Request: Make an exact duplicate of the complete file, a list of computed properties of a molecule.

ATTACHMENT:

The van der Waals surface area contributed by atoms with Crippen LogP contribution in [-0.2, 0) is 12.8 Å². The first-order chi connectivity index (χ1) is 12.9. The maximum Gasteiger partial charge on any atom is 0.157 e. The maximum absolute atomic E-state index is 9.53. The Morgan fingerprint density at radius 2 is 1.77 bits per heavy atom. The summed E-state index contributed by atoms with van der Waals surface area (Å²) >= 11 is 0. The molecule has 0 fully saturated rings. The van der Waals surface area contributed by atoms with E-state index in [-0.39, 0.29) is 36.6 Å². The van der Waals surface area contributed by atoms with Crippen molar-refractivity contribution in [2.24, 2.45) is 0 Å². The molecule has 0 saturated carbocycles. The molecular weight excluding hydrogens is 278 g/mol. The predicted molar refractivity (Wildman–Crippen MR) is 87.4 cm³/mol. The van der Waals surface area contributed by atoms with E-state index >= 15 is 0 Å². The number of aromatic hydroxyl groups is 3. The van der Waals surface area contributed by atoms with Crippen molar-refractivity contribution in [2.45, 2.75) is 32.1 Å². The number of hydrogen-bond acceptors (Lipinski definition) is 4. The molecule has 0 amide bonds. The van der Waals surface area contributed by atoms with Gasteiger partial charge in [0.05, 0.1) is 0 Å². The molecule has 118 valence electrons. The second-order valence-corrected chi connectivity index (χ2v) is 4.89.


The van der Waals surface area contributed by atoms with Crippen LogP contribution in [-0.2, 0) is 12.8 Å². The first-order chi connectivity index (χ1) is 12.9. The maximum Gasteiger partial charge on any atom is 0.157 e. The maximum absolute atomic E-state index is 9.53. The Morgan fingerprint density at radius 2 is 1.77 bits per heavy atom. The summed E-state index contributed by atoms with van der Waals surface area (Å²) >= 11 is 0. The molecule has 0 fully saturated rings. The van der Waals surface area contributed by atoms with E-state index in [-0.39, 0.29) is 36.6 Å². The van der Waals surface area contributed by atoms with Crippen molar-refractivity contribution in [2.24, 2.45) is 0 Å². The molecule has 0 saturated carbocycles. The molecular weight excluding hydrogens is 278 g/mol. The predicted molar refractivity (Wildman–Crippen MR) is 87.4 cm³/mol. The van der Waals surface area contributed by atoms with E-state index >= 15 is 0 Å². The number of aromatic hydroxyl groups is 3. The van der Waals surface area contributed by atoms with Crippen molar-refractivity contribution in [2.45, 2.75) is 32.1 Å². The number of hydrogen-bond acceptors (Lipinski definition) is 4. The molecule has 0 amide bonds. The van der Waals surface area contributed by atoms with Gasteiger partial charge in [0.05, 0.1) is 0 Å². The molecule has 118 valence electrons. The second-order valence-corrected chi connectivity index (χ2v) is 4.89.